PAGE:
In 2012, Gillian Flynn unleashed her third thriller novel on the world with Gone Girl. Her perverse and polarising exploration of suburban sadism garnered instant worldwide recognition, and within two years a blockbuster film was made.
Come 2015 and we have author Paula Hawkins and her Gone Girl Mark 2: The Girl on the Train. To be clear, the book and new film do stand on their own two feet, but the similarities are unavoidable.
Tate Taylor is at the cinematic helm of this latest domestic disturbance, and is making quite a drastic directorial shift from the likes of his James Brown biopic Get on Up and feel-good Hollywood favourite The Help. Both movies touched on poverty stricken African-American upbringings and overcoming adversity. The Girl on the Train, on the other hand, is very white and very unsettling, and for every other reason.
Visually, The Girl on the Train is more than what it says on the tin. It’s a modern neo-noir, with sequences taking place either at night or in the shadowy and seedy suburbs during the day. The film has relocated its claustrophobic location from London (in the book) to New York, and surprisingly, the new setting works better. The outskirts of New York are bland; a blank canvas for chaos. It could either be seen as foreign and frightening to non-American viewers or dangerously close to home for locals, which works brilliantly in both circumstances and avoids the comfy tourist-y traps that metropolitan London might provide. The Hudson line into Manhattan’s Grand Central Terminal has the same grey-on-grey surrounds that a wet and dreary Britain evokes, but it does put the film further into the Gone Girl comparison firing line.
English rose Emily Blunt puts in an exhausting, Oscar-baiting performance as anti-heroine Rachel, a troubled alcoholic with a penchant for riding trains and stalking her ex-husband and his new family. It’s a strong turn, even if her accent appears to change halfway through. It becomes difficult to get into the nitty-gritty regarding the best bits of the movie without some serious spoilers, but it’s safe to say that not all is as it seems with Rachel. She’s a train-wreck (pun intended!), yes, but the reasons for her domestic derailment (pun intended, again!) aren’t fully explored until a character wakes her up from her gas-lit life shockingly late in the plot.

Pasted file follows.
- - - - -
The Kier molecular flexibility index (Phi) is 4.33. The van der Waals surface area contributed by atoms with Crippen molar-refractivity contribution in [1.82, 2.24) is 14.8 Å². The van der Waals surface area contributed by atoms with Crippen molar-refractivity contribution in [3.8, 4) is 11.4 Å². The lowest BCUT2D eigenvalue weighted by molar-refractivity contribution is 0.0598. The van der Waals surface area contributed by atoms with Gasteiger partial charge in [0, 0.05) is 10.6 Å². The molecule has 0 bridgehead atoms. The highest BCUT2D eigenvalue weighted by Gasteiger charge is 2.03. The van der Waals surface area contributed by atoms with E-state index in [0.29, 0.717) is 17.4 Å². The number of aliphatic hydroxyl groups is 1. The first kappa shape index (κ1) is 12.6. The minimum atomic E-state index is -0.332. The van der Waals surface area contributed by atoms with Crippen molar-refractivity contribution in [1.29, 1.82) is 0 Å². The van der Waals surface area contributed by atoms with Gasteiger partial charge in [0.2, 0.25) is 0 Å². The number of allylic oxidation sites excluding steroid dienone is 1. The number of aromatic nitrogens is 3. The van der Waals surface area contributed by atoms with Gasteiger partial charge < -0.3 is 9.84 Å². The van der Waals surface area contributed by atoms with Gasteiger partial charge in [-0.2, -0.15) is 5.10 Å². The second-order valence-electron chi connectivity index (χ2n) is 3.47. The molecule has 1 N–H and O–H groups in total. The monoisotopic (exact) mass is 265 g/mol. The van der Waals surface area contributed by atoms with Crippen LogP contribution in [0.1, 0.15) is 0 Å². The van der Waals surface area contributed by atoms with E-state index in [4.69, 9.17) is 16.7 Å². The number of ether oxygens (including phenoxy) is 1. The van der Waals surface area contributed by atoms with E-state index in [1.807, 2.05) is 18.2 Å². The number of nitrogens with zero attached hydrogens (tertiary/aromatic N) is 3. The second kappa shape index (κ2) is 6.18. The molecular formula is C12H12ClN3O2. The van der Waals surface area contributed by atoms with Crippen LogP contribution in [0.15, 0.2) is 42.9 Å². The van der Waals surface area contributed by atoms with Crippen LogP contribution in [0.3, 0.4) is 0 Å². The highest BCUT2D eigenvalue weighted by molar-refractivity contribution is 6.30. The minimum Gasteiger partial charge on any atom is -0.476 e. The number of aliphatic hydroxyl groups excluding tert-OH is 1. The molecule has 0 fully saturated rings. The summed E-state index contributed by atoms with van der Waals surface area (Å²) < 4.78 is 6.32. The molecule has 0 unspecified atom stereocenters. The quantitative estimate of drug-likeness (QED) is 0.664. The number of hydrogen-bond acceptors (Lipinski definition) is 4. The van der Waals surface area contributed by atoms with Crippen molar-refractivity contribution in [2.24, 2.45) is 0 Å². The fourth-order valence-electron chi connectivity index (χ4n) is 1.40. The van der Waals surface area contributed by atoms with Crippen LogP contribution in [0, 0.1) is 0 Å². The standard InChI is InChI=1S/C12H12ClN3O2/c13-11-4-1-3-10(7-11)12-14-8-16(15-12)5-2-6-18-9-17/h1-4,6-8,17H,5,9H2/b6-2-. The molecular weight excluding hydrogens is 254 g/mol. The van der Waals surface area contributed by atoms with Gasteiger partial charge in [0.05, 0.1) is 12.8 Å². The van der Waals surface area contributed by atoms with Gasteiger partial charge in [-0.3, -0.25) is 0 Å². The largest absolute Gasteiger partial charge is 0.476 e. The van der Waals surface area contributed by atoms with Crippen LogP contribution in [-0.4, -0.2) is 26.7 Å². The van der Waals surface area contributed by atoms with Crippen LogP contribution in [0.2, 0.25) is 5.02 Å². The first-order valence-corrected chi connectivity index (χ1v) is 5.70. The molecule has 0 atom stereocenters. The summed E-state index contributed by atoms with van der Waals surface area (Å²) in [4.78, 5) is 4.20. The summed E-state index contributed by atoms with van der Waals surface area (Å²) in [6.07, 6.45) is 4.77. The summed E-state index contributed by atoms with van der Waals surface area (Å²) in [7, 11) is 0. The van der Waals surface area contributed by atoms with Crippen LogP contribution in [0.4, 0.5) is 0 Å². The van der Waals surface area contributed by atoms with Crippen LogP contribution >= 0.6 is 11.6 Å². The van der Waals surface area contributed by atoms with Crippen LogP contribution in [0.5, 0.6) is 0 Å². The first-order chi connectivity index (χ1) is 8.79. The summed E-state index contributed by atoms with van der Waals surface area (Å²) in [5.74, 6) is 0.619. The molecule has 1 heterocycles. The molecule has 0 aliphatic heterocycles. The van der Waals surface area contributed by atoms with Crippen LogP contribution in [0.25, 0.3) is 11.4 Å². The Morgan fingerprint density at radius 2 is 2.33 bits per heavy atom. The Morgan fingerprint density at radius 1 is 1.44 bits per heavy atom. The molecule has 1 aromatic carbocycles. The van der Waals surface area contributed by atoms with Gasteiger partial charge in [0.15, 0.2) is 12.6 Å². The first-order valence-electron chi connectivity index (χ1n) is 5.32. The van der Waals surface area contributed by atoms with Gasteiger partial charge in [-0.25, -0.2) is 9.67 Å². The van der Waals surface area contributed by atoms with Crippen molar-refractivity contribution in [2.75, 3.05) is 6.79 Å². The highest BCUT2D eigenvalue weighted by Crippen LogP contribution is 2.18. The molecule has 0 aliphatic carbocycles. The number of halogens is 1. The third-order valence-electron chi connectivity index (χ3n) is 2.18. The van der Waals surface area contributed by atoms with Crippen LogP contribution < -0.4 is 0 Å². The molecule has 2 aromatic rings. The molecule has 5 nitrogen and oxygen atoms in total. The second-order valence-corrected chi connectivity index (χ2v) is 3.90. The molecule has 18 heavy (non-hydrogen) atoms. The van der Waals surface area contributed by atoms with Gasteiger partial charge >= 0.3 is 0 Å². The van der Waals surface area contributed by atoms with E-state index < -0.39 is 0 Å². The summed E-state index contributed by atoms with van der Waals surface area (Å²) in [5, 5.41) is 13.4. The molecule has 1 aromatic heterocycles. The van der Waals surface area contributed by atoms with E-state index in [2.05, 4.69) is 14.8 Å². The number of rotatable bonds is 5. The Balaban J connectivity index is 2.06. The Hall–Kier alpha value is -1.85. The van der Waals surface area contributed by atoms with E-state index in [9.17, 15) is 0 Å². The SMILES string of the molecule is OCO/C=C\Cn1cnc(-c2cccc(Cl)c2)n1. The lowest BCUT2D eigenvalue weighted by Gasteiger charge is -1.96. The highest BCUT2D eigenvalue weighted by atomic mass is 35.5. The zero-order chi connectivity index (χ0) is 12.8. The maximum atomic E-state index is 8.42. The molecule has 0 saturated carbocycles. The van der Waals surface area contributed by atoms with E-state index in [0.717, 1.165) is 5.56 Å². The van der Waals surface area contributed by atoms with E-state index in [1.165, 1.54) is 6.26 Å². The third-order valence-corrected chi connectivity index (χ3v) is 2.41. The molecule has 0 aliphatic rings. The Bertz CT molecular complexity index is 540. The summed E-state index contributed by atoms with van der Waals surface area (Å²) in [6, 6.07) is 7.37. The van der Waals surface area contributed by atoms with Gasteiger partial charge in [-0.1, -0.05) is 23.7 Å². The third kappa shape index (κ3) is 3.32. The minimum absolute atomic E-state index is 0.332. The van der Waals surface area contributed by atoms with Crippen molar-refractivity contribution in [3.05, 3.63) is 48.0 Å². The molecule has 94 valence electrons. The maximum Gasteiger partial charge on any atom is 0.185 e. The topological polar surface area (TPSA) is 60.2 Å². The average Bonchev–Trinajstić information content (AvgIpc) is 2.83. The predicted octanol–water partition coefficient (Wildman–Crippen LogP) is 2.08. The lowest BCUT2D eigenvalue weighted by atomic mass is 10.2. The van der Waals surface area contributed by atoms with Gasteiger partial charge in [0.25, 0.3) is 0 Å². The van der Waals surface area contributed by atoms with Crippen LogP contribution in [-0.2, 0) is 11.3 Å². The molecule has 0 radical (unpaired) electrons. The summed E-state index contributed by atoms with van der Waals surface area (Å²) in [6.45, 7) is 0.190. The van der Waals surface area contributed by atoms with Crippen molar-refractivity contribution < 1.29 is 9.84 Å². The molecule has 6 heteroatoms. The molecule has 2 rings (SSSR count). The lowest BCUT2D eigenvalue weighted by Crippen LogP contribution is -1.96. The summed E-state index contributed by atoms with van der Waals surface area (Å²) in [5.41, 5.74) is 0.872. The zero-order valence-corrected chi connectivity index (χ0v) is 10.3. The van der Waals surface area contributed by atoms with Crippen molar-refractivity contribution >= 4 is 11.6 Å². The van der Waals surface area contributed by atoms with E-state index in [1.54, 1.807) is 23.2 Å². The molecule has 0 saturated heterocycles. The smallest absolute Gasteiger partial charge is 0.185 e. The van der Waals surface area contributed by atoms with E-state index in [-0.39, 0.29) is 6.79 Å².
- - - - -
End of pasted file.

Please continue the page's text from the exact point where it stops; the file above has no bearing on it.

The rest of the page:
The victims of Rachel’s harassment are two fractured but intertwined couples who are dragged into the fray kicking and screaming, sometimes literally. The first pair under the microscope: Rachel’s ex, Tom Watson, played by Justin Theroux (a revelation in the second-half), and his mistress-turned-wife Anna (a doe-eyed Rebecca Ferguson). Rachel frequently crank calls the couple, and on one frightening occasion even brakes into their home and rocks their baby in the frosty front yard like some sort of pasty and possessive poltergeist.
The second couple on Rachel’s warped radar: Libidinous lovers Megan (Jennifer Lawrence look-alike Haley Bennett) and Scott Hipwell (Orlando Bloom look-alike Luke Evans). Although Megan has the sex drive of a rabbit, she’s a troubled soul as well, and her stereotyped promiscuous personality softens over time – only slightly – as her history is gradually revealed in tense sessions with her therapist, Dr. Kamal Abdic (Edgar RamÃrez). Her husband Scott is all brawn with a bit of brains, and his sole role in the film basically comes down to shifting his naked bulk around when required.
When Megan suddenly goes missing, the film becomes a scary case of narrowing the suspects down. Many have dubbed the movie a “female fable,” as it lightly treads the same feminist-friendly boards as Gone Girl on-and-off throughout, but again, not all is as it seems. Blunt is fantastically full-on as Rachel, an irritating and unreliable narrator, and the supporting cast is suitably ambiguous in their trust-worthiness. It doesn’t take long before this whodunit becomes a who-hasn’t-dunit?!
The Girl on the Train is a roller-coaster ride from start to finish. The twists and turns are actually few and far between, but when the penny drops, it’s explosive. There’s shock-factor, there’s confusion, there’s abuse, there’s absurdity, and there’s no time for boredom. Tate Taylor has crafted a film in the same vein as a handful of movies before it, but with an intimate, excellent cast and a successful original book to boot, he has made a very memorable one.
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